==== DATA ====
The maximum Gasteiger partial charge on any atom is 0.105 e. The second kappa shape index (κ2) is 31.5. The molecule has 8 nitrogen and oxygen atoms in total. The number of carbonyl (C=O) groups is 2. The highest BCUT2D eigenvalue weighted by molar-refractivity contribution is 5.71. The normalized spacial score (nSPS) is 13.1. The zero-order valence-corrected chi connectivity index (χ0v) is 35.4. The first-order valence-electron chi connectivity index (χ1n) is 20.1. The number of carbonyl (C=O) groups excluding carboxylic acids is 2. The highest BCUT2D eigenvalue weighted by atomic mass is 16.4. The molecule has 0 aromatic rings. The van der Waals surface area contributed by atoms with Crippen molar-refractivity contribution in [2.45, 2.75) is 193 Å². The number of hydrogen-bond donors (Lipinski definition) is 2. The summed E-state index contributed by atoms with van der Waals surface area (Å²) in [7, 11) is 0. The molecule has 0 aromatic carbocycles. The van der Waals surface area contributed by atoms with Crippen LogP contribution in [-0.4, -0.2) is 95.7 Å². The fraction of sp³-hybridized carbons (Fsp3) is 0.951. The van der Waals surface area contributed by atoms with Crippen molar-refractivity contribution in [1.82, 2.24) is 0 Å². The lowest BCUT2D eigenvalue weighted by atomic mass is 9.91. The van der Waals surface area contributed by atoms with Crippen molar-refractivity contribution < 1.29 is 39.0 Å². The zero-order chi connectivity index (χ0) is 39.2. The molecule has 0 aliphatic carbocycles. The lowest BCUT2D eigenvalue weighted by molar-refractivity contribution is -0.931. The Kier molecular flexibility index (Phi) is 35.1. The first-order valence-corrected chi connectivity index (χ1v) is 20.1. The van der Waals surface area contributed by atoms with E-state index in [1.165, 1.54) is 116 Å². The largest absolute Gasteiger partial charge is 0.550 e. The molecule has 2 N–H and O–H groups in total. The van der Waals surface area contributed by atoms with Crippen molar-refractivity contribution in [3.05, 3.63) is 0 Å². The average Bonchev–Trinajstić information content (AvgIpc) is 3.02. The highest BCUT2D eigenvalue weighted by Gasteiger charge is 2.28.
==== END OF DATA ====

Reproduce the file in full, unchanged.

The maximum Gasteiger partial charge on any atom is 0.105 e. The second kappa shape index (κ2) is 31.5. The molecule has 8 nitrogen and oxygen atoms in total. The number of carbonyl (C=O) groups is 2. The highest BCUT2D eigenvalue weighted by molar-refractivity contribution is 5.71. The normalized spacial score (nSPS) is 13.1. The zero-order valence-corrected chi connectivity index (χ0v) is 35.4. The first-order valence-electron chi connectivity index (χ1n) is 20.1. The number of carbonyl (C=O) groups excluding carboxylic acids is 2. The highest BCUT2D eigenvalue weighted by atomic mass is 16.4. The molecule has 0 aromatic rings. The van der Waals surface area contributed by atoms with Crippen molar-refractivity contribution in [2.45, 2.75) is 193 Å². The number of hydrogen-bond donors (Lipinski definition) is 2. The summed E-state index contributed by atoms with van der Waals surface area (Å²) in [7, 11) is 0. The molecule has 0 aromatic carbocycles. The van der Waals surface area contributed by atoms with Crippen LogP contribution in [-0.4, -0.2) is 95.7 Å². The fraction of sp³-hybridized carbons (Fsp3) is 0.951. The van der Waals surface area contributed by atoms with Crippen molar-refractivity contribution in [1.82, 2.24) is 0 Å². The lowest BCUT2D eigenvalue weighted by atomic mass is 9.91. The van der Waals surface area contributed by atoms with Crippen molar-refractivity contribution < 1.29 is 39.0 Å². The zero-order chi connectivity index (χ0) is 39.2. The molecule has 0 aliphatic carbocycles. The lowest BCUT2D eigenvalue weighted by molar-refractivity contribution is -0.931. The Kier molecular flexibility index (Phi) is 35.1. The first-order valence-corrected chi connectivity index (χ1v) is 20.1. The van der Waals surface area contributed by atoms with E-state index in [1.165, 1.54) is 116 Å². The largest absolute Gasteiger partial charge is 0.550 e. The molecule has 2 N–H and O–H groups in total. The van der Waals surface area contributed by atoms with Crippen molar-refractivity contribution in [3.05, 3.63) is 0 Å². The average Bonchev–Trinajstić information content (AvgIpc) is 3.02. The highest BCUT2D eigenvalue weighted by Gasteiger charge is 2.28.